Well, that's a shame.  It's a shame that these guys, who are so much more enterprising than that Akiba-kei-for-hire NEET fella, ended up in so much trouble.  But trademark infringement is serious business.  Even if you're handy at this kind of job, these kinds of rear entries into the market, no matter how stimulating, rarely result in happy endings.  Whatever position you take on sexual services, surely you can see companies like Denny's resorting to the use of some kind of protection, because if they open themselves wide for this kind of violation they can expect quite a pounding.  On the other hand, before things climaxed this way, perhaps the parties involved could have engaged in a rousing intercourse and consented to some kind of oral agreement of mutual benefit.  I can only hope now the alleged criminals will reach their release at the same time and have some time to reflect on what they have done.

Strangely enough, the wife and I ate at Denny's just this past weekend after having been regulars at Gusto and Joyfull restaurants.  They first sat us in the smoking section, after reassuring us at 11:30am the entire restaurant would be non-smoking.  We lasted just long enough to open the menus.  My nostrils filled with the sharp stink of burning tobacco and I swear I could even taste it on my lips.  She didn't feel much better and asked me if we should simply leave.  I told her that sounded good to me, but when we told the server, she found us a non-smoking table between a mother-daughter pair and a group of older women who decided to stare at me the entire time.  Well, I am quite striking.

Denny's has a lot of pancake desserts on their menu right now.  Pancakes in Japan aren't necessarily breakfast food, the way they are in the US.  They're more like desserts, or sweet snacks.  They did look tasty.  Seeing so many pancakes made my wife long for IHOP, one of her favorite places to eat when she lived abroad.  The rest of the menu, while very attractive, didn't feature much variety.  Lots of hamburger steaks and beef dishes, when I wanted chicken.  They didn't have the green noodles my wife loves, either.  One the other hand, what we ordered tasted very delicious and filled us up.  Right now it seems Joyfull is making an effort to expand their menu-- which is budget-priced compared to Denny's-- and they offer a drink bar.  Gusto does, too.  It will probably be a long time before we choose Denny's again.

Sunday, June 15, 2014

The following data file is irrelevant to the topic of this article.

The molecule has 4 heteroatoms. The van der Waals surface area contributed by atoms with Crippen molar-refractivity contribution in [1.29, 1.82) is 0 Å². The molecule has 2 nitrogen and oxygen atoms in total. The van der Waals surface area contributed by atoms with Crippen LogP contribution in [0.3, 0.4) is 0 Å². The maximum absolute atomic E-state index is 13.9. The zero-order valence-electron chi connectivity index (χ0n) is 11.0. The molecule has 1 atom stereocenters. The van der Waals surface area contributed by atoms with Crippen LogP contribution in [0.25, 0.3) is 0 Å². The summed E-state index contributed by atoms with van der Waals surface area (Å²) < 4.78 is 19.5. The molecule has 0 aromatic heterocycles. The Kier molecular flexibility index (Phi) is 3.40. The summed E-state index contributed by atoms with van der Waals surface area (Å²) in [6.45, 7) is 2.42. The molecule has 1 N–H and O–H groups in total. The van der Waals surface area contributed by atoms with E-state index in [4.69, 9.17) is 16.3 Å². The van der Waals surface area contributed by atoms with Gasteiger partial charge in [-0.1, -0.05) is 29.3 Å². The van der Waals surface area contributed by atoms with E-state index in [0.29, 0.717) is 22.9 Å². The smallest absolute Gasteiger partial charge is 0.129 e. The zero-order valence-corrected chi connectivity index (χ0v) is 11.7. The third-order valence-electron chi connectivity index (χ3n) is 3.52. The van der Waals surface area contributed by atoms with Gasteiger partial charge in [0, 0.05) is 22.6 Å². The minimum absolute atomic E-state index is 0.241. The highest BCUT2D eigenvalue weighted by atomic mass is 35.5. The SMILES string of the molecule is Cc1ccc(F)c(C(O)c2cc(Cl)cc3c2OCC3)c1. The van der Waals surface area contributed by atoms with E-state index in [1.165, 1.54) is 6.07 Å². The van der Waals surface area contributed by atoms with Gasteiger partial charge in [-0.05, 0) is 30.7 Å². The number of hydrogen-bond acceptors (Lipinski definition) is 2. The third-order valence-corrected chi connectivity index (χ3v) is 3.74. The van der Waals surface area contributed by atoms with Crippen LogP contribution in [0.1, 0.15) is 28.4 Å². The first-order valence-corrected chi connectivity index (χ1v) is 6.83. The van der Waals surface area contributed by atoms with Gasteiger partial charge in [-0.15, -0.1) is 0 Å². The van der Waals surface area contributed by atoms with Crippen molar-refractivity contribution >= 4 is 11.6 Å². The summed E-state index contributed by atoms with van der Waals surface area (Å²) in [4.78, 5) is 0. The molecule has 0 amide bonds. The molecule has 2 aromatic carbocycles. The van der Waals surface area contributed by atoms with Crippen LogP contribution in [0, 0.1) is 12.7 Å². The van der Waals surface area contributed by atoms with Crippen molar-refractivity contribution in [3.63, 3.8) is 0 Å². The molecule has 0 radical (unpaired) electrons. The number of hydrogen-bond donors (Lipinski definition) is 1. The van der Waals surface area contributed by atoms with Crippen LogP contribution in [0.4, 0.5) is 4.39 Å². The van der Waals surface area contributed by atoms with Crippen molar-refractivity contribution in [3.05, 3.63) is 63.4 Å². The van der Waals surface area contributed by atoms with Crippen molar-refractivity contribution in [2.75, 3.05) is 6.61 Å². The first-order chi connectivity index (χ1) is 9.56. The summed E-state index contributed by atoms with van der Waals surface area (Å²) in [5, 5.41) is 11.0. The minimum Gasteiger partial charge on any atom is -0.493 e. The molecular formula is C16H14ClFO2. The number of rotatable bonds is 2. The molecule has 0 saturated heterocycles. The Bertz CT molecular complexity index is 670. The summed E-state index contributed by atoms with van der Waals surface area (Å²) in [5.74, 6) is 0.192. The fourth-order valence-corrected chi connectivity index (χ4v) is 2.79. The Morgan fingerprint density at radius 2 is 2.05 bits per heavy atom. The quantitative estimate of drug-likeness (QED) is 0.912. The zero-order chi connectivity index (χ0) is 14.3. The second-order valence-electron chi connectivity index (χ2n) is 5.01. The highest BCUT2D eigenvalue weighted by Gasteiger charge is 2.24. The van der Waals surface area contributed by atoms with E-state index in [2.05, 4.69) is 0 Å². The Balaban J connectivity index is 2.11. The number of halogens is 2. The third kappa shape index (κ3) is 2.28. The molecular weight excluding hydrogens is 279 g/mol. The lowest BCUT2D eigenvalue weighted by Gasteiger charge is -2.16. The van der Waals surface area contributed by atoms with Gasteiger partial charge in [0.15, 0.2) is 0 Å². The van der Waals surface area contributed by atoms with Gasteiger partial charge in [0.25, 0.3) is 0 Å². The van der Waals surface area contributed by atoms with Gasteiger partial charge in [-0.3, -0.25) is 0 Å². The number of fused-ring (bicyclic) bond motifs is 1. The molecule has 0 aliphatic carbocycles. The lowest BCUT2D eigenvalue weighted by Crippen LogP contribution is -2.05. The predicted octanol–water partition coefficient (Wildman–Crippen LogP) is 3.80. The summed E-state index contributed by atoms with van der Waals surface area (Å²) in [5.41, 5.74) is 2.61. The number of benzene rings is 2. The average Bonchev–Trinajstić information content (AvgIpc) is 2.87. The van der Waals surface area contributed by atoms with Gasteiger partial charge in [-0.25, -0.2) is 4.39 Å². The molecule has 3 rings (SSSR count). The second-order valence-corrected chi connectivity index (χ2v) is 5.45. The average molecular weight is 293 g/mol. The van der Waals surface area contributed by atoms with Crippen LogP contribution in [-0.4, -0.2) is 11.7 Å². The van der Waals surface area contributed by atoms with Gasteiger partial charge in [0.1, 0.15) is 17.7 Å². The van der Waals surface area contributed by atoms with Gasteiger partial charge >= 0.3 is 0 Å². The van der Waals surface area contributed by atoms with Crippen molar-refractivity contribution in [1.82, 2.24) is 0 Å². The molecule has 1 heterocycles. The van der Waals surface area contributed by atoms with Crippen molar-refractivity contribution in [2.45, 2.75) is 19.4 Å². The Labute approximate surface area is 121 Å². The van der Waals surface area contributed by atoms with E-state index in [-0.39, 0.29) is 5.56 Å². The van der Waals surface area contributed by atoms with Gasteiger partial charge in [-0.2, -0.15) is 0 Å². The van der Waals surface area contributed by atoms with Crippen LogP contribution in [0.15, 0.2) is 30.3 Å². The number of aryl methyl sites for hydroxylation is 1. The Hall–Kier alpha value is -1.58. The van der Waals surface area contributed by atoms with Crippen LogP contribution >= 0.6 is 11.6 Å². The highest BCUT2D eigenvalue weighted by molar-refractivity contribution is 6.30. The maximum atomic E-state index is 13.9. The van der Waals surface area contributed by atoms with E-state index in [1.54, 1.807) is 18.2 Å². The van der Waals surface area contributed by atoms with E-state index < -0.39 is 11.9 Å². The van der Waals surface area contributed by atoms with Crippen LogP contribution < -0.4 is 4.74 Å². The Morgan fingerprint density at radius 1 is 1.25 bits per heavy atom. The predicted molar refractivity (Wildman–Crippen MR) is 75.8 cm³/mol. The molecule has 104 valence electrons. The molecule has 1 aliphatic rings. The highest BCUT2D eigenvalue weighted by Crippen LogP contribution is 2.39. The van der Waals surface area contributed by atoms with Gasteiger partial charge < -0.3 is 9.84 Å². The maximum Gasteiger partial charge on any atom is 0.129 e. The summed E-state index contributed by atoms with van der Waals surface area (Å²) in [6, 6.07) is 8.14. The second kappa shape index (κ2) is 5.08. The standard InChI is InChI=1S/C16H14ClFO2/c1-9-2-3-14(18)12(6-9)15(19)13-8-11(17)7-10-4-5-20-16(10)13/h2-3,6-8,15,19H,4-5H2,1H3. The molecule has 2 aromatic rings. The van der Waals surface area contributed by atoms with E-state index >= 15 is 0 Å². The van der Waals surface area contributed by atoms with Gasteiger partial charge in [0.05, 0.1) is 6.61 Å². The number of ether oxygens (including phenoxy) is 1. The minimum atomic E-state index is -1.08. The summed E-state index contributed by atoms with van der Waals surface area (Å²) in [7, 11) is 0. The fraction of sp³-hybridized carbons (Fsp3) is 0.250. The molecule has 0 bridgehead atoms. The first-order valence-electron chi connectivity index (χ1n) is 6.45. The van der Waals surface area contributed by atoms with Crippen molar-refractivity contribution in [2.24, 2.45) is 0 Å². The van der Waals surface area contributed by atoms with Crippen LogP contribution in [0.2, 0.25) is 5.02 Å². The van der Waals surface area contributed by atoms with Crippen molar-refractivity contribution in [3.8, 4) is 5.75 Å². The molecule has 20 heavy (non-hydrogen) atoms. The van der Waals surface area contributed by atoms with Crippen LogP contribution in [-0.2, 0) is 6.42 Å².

Samurai Vader: A historical take on a favorite from a galaxy far, far away

Samurai Vader: A historical take on a favorite from a galaxy far, far away

Well, I think Samurai Vader looks pretty darned good.  And it's appropriate when you consider how Ralph McQuarrie added a samurai helmet to his original designs as suggested by George Lucas (a big Akira Kurosawa fan I'm going to go out on a limb and suggest) and came up with the villain the world came to know and love.  This takes ol' Anakin Skywalker-- that's Darth Vader to you and me, Russ-- back to his roots. 

Usually I try to ignore Star Wars stuff because the web is choked with it.  It's well past the saturation point.  Actually, that was probably reached about the time Chad Vader hit the scene and well before that "Vader kid" TV commercial.  And trust me, I've got nothing but respect for the Chad Vader guys.  That's funny stuff.  But adding Star Wars to this, that and the other is the Internet crowd's favorite pastime, way ahead of even masturbation.

Okay, so masturbation is still in the lead.  Masturbation and Star Wars-themed masturbation.  But you get the idea.  But as soon as I saw Samurai Vader, I fell in love all over again.  Looking good!

Wednesday, June 11, 2014

Akihabara’s first rental nerd looking to cash in on his jobless status

Akihabara’s first rental nerd looking to cash in on his jobless status

At least he's cheap.  The problem is, there are thousands of other guys about his age who have the same product to offer who are giving it away for free to their friends.  And if you're loner enough not to have any friends, then you may be in his target demographic but outside his ability to market himself to you.